Monday, March 25, 2013

Brunch and Meditation

After last week's post on meditation (and giant pillows), I had a sudden flashback to something I had written years ago. It was buried within a larger piece called "30 Thoughts" in which I challenged myself to write for 30 days on topics for which I felt passionately--be it love or loathing, greatest hopes and fears. This list included everything from fruit trees to bed bugs, from my fear of the sun one day exploding to my unquenchable interest in cooking shows. One of the topics I wrote about was brunch, and how much I love the act of having brunch with friends. But as time has gone on, I realize that what I really liked about the piece was the conversation I documented that day, and how interesting it is to go back in time and see my thoughts on meditation, especially now that I have actually been trying meditation for myself (day13!). Don't you love to go back in time and see how your fears have evolved? While I am still leery of the snake metaphor (read will make sense), I do feel much more open to seeking out a calm place inside of myself, one that is free from self-doubt and anxiety, as Nicole so eloquently put it. And so, my thanks go out to Nicole for that conversation...and Elizabeth Gilbert for sparking our snarky commentary, and Oprah and Deepak for providing a script, and Melanie for introducing me to the 21-day challenge in the first place. Each time I close my eyes, I am sure that I am living my life a little bit better. And I am clearly sailing forward in good company, with those who also want to see all that is beautiful in the world.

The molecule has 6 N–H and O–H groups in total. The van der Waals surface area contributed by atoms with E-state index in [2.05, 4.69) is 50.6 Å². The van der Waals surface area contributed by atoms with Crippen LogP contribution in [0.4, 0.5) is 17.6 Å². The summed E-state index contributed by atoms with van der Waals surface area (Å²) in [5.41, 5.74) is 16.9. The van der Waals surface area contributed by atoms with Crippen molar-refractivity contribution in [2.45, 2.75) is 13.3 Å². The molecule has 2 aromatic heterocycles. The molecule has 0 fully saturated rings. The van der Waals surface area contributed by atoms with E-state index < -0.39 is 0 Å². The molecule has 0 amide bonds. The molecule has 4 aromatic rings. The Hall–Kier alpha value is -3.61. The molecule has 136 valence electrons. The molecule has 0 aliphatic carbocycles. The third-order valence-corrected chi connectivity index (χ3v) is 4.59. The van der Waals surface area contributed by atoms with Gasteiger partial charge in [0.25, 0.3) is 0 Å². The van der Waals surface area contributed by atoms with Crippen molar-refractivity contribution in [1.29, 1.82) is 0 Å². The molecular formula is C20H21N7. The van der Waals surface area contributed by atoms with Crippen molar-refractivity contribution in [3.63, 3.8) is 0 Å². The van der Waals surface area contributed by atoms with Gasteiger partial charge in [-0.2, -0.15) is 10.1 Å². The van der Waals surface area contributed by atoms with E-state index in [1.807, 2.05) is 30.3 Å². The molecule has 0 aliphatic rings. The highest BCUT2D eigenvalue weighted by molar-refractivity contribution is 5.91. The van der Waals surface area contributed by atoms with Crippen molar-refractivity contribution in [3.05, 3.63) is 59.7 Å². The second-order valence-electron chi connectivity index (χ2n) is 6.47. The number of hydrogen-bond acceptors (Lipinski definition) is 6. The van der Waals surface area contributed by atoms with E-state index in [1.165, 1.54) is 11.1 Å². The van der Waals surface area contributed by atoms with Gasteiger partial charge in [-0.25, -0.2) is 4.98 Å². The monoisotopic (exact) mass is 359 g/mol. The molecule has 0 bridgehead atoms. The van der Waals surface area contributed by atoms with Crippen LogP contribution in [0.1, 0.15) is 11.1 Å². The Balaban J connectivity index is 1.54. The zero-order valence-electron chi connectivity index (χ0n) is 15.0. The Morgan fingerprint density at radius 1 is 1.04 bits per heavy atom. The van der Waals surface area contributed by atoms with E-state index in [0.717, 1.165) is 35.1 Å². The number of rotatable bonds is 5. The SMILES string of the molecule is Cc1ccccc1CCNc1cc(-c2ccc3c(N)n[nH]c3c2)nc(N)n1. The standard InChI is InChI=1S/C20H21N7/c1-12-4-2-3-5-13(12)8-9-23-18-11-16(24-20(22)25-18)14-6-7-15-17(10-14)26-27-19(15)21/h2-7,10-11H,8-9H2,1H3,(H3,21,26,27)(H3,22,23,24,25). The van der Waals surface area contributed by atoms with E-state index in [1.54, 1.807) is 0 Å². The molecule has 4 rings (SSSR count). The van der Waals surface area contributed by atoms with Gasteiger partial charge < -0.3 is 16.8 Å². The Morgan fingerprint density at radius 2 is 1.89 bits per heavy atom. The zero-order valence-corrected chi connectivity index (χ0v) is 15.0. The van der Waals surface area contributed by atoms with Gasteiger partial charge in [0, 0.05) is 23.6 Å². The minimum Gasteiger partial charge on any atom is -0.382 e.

Brunch - November 2009
Going out to brunch when you didn’t go out the night before is a beautiful beautiful thing. First of all, you slept well. You may have even slept for eleven hours. And oh, does that ever feel good. It's always nice if one person in your brunch group went out the night before, as she may have interesting stories to tell over brunch, and then you can enjoy not only feeling healthy and well-rested, but also up to date on all of the good gossip. But my favorite combination is brunch with just one other person who also slept for eleven hours and who also feels GREAT. It makes the coffee tastes better, and the Bloody Mary a bit spicier, and that’s all before you even start talking. And that really is the best thing about brunch: what you talk about. Brunch is the perfect time to dream, to ruminate, to cover the big stuff and feel like you actually got a satisfying answer. 

Rather than try to describe a typical brunch conversation, I will instead list the topics that Nicole and I covered today:
1)    Her Halloween party, and where all the booze could have possibly gone.
2)    Robb’s adorable trait of hording candy and any other goods for which he has great love and feels protective.
3)    Dreams: what we dreamed about recently and what we thematically dream about over and over. Nicole frequently dreams that she is getting angry at loved ones as they stay remarkably calm. She also has dreamed more than once that she was driving a car from the backseat. I dream quite often about parties where everyone I have ever known is in attendance. I dream most frequently about public transportation (subways, buses, airports) and all the ways in which transportation goes wrong. It is important to note that I rarely arrive at the place I am intending to go.